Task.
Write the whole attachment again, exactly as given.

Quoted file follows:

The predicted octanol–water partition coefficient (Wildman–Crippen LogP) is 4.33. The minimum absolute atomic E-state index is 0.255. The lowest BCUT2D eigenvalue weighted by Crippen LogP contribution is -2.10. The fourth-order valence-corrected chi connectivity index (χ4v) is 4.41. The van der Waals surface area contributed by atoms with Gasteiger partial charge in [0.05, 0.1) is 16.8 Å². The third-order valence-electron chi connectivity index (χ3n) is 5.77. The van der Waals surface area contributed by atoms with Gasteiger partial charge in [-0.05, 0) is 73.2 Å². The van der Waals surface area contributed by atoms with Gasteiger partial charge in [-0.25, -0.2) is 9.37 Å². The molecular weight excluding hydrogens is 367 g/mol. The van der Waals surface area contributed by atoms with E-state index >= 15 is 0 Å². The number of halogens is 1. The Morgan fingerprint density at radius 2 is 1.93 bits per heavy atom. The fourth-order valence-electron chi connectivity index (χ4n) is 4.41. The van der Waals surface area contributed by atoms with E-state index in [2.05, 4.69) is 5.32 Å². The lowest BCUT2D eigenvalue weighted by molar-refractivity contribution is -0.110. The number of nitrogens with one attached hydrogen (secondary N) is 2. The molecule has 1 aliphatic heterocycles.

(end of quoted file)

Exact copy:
The predicted octanol–water partition coefficient (Wildman–Crippen LogP) is 4.33. The minimum absolute atomic E-state index is 0.255. The lowest BCUT2D eigenvalue weighted by Crippen LogP contribution is -2.10. The fourth-order valence-corrected chi connectivity index (χ4v) is 4.41. The van der Waals surface area contributed by atoms with Gasteiger partial charge in [0.05, 0.1) is 16.8 Å². The third-order valence-electron chi connectivity index (χ3n) is 5.77. The van der Waals surface area contributed by atoms with Gasteiger partial charge in [-0.05, 0) is 73.2 Å². The van der Waals surface area contributed by atoms with Gasteiger partial charge in [-0.25, -0.2) is 9.37 Å². The molecular weight excluding hydrogens is 367 g/mol. The van der Waals surface area contributed by atoms with E-state index >= 15 is 0 Å². The number of halogens is 1. The Morgan fingerprint density at radius 2 is 1.93 bits per heavy atom. The fourth-order valence-electron chi connectivity index (χ4n) is 4.41. The van der Waals surface area contributed by atoms with E-state index in [2.05, 4.69) is 5.32 Å². The lowest BCUT2D eigenvalue weighted by molar-refractivity contribution is -0.110. The number of nitrogens with one attached hydrogen (secondary N) is 2. The molecule has 1 aliphatic heterocycles.